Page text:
Slandering St. John Paul II’s reputation is a sign of the left’s hatred toward Poland

Pope John Paul II gestures towards the crowd as President Reagan stands by his side during an appearance on Wednesday, May 2, 1984 in Fairbanks, Alaska at the airport. (AP Photo/Bob Daugherty)
By Grzegorz Adamczyk
3 Min Read

Hatred blinds. Hatred takes away reason, including political reason, and very often leads to failure. It is a process that, once started, is difficult to end. Soon, the opposition in Poland will find out all about this reality.

The attack on St. John Paul II is born out of hatred. It is about the final destruction of this moral-historical structure, which, according to left-liberals, shapes patriotic Christian attitudes and, as a result, helps drive strong support for the independence camp.

Since it cannot be defeated in elections, the idea is to cut the roots and solve the problem once and for all.

This is a very dangerous process, but one that also requires time. The opposition media, operating in a specific political environment and generally recognizing the logic of the struggle for power, has miscalculated by assuming that they will bring about a fundamental change in the perception of John Paul II in such a short time.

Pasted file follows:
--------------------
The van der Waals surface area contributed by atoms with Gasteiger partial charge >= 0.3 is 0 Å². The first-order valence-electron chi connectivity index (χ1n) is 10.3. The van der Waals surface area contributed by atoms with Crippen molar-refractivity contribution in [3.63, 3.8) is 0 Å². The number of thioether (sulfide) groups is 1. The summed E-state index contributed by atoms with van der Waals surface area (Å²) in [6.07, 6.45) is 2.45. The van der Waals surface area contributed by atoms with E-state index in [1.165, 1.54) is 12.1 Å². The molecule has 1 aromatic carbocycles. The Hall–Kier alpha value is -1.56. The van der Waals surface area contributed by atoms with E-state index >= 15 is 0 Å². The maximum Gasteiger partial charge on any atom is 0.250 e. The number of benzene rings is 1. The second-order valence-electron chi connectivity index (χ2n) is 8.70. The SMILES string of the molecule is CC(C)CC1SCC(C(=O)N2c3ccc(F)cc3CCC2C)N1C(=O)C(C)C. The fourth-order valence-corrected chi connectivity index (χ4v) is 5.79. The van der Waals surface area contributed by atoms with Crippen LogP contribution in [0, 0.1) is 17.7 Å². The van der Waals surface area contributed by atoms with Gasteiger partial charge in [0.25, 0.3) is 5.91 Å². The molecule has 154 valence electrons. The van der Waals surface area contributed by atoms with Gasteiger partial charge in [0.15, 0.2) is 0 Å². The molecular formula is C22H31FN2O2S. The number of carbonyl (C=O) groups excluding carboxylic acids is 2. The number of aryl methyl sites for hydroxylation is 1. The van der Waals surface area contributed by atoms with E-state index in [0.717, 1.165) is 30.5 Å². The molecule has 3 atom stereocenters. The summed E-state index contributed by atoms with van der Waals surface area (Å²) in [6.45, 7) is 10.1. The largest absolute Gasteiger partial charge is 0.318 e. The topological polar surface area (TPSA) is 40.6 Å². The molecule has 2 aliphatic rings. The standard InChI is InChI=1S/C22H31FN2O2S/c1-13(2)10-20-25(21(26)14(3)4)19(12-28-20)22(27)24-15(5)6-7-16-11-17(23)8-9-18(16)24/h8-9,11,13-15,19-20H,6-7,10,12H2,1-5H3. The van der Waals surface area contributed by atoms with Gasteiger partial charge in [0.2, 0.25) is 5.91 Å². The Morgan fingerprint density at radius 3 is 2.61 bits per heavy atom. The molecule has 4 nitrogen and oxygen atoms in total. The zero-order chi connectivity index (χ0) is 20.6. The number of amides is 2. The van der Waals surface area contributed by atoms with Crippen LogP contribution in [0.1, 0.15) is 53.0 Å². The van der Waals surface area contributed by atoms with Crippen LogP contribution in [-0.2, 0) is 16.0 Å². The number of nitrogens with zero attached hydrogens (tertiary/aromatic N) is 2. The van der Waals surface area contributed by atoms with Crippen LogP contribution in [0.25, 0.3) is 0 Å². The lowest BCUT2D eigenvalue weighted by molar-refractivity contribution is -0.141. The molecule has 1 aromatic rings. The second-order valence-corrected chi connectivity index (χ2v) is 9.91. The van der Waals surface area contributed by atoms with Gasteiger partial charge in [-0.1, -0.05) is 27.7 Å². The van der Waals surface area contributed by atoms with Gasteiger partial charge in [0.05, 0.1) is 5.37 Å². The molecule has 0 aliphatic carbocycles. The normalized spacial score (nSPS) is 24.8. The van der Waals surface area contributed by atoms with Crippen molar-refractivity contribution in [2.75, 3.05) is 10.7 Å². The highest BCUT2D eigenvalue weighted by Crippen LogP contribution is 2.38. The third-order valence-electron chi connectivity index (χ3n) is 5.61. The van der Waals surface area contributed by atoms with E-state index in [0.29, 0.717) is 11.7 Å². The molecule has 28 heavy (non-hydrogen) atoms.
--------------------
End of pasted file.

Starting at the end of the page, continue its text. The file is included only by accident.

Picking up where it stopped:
They open a front that may bring them not brilliant victories, but serious defeats. They confirm that they do not understand Poles, do not know them, and that the moods and views dominant in narrow metropolitan “bubbles” are mistakenly extended to the whole society.

However, attacking John Paul II — a man who gave freedom to Poles, who helped defeat communism, and who was and is the pride of the entire nation — reveals how ruthless the opposition truly is.

By attacking the Polish pope, they attack the soul of the nation.

They want to take away from Poles everything that unites them. They are supposed to be a mass without values, without roots, without references, and easy to manipulate. Anyone who wants to destroy the good memory of John Paul II must truly hate Poland.

In the long term, Poles must fight, cannot give up, because what is at stake is their dignity and identity. In the short term, the opposition has taken a big step toward electoral defeat. They may have even already lost the election before the first vote was cast.

Share This Article